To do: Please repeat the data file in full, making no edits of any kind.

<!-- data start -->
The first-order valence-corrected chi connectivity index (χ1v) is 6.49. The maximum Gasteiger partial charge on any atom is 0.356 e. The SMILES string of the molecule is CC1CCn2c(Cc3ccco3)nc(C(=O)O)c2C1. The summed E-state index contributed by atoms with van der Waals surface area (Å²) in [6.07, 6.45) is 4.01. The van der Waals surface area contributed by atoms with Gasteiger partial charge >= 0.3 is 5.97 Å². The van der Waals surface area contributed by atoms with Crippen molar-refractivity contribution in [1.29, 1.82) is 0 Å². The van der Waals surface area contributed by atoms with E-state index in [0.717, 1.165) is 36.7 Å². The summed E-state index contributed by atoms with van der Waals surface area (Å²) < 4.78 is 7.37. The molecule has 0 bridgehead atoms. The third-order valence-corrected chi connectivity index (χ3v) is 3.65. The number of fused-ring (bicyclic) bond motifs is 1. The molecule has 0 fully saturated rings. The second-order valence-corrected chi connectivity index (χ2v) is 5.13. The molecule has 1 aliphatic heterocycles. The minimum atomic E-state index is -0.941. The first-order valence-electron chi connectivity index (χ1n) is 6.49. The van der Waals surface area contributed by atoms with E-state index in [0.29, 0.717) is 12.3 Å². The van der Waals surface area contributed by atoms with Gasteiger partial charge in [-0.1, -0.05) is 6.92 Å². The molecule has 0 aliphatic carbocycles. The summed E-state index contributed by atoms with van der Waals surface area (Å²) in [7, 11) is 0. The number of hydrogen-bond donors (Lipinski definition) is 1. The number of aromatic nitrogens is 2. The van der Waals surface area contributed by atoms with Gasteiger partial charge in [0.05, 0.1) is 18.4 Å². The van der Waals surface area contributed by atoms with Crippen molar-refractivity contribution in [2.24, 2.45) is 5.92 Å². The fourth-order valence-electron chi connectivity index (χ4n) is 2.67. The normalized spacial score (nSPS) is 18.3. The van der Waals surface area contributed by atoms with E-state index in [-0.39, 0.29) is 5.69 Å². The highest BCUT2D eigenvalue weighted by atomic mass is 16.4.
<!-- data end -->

The first-order valence-corrected chi connectivity index (χ1v) is 6.49. The maximum Gasteiger partial charge on any atom is 0.356 e. The SMILES string of the molecule is CC1CCn2c(Cc3ccco3)nc(C(=O)O)c2C1. The summed E-state index contributed by atoms with van der Waals surface area (Å²) in [6.07, 6.45) is 4.01. The van der Waals surface area contributed by atoms with Gasteiger partial charge >= 0.3 is 5.97 Å². The van der Waals surface area contributed by atoms with Crippen molar-refractivity contribution in [1.29, 1.82) is 0 Å². The van der Waals surface area contributed by atoms with E-state index in [0.717, 1.165) is 36.7 Å². The summed E-state index contributed by atoms with van der Waals surface area (Å²) < 4.78 is 7.37. The molecule has 0 bridgehead atoms. The third-order valence-corrected chi connectivity index (χ3v) is 3.65. The number of fused-ring (bicyclic) bond motifs is 1. The molecule has 0 fully saturated rings. The second-order valence-corrected chi connectivity index (χ2v) is 5.13. The molecule has 1 aliphatic heterocycles. The minimum atomic E-state index is -0.941. The first-order valence-electron chi connectivity index (χ1n) is 6.49. The van der Waals surface area contributed by atoms with E-state index in [0.29, 0.717) is 12.3 Å². The van der Waals surface area contributed by atoms with Gasteiger partial charge in [-0.1, -0.05) is 6.92 Å². The molecule has 0 aliphatic carbocycles. The summed E-state index contributed by atoms with van der Waals surface area (Å²) in [7, 11) is 0. The number of hydrogen-bond donors (Lipinski definition) is 1. The number of aromatic nitrogens is 2. The van der Waals surface area contributed by atoms with Gasteiger partial charge in [0.05, 0.1) is 18.4 Å². The van der Waals surface area contributed by atoms with Crippen molar-refractivity contribution in [2.24, 2.45) is 5.92 Å². The fourth-order valence-electron chi connectivity index (χ4n) is 2.67. The normalized spacial score (nSPS) is 18.3. The van der Waals surface area contributed by atoms with E-state index in [-0.39, 0.29) is 5.69 Å². The highest BCUT2D eigenvalue weighted by atomic mass is 16.4.